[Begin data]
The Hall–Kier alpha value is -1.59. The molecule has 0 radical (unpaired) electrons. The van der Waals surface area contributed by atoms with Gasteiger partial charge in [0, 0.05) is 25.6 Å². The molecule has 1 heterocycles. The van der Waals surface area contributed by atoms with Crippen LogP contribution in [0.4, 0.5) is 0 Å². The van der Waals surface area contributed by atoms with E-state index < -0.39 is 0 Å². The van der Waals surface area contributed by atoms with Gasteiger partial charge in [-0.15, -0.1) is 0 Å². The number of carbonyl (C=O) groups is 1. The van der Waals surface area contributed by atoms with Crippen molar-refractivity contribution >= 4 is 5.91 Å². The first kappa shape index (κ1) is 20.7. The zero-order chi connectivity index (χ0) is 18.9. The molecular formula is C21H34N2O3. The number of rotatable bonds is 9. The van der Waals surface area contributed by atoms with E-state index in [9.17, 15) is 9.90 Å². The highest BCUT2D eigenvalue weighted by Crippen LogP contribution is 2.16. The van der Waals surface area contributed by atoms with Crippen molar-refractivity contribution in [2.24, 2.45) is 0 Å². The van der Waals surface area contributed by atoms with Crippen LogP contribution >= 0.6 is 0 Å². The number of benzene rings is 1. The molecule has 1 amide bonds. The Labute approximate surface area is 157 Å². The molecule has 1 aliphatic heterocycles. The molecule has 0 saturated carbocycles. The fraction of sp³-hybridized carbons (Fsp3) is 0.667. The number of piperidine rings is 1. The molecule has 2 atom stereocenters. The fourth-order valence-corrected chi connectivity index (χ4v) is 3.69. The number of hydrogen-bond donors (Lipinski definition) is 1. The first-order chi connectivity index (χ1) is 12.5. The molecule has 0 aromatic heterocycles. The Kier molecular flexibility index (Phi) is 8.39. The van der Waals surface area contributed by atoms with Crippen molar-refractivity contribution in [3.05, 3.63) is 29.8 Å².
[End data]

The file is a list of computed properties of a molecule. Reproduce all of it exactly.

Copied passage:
The Hall–Kier alpha value is -1.59. The molecule has 0 radical (unpaired) electrons. The van der Waals surface area contributed by atoms with Gasteiger partial charge in [0, 0.05) is 25.6 Å². The molecule has 1 heterocycles. The van der Waals surface area contributed by atoms with Crippen LogP contribution in [0.4, 0.5) is 0 Å². The van der Waals surface area contributed by atoms with E-state index < -0.39 is 0 Å². The van der Waals surface area contributed by atoms with Gasteiger partial charge in [-0.15, -0.1) is 0 Å². The number of carbonyl (C=O) groups is 1. The van der Waals surface area contributed by atoms with Crippen molar-refractivity contribution >= 4 is 5.91 Å². The first kappa shape index (κ1) is 20.7. The zero-order chi connectivity index (χ0) is 18.9. The molecular formula is C21H34N2O3. The number of rotatable bonds is 9. The van der Waals surface area contributed by atoms with E-state index in [9.17, 15) is 9.90 Å². The highest BCUT2D eigenvalue weighted by Crippen LogP contribution is 2.16. The van der Waals surface area contributed by atoms with Crippen molar-refractivity contribution in [2.24, 2.45) is 0 Å². The van der Waals surface area contributed by atoms with Crippen LogP contribution >= 0.6 is 0 Å². The number of benzene rings is 1. The molecule has 1 amide bonds. The Labute approximate surface area is 157 Å². The molecule has 1 aliphatic heterocycles. The molecule has 0 saturated carbocycles. The fraction of sp³-hybridized carbons (Fsp3) is 0.667. The number of piperidine rings is 1. The molecule has 2 atom stereocenters. The fourth-order valence-corrected chi connectivity index (χ4v) is 3.69. The number of hydrogen-bond donors (Lipinski definition) is 1. The first-order chi connectivity index (χ1) is 12.5. The molecule has 0 aromatic heterocycles. The Kier molecular flexibility index (Phi) is 8.39. The van der Waals surface area contributed by atoms with Crippen molar-refractivity contribution in [3.05, 3.63) is 29.8 Å².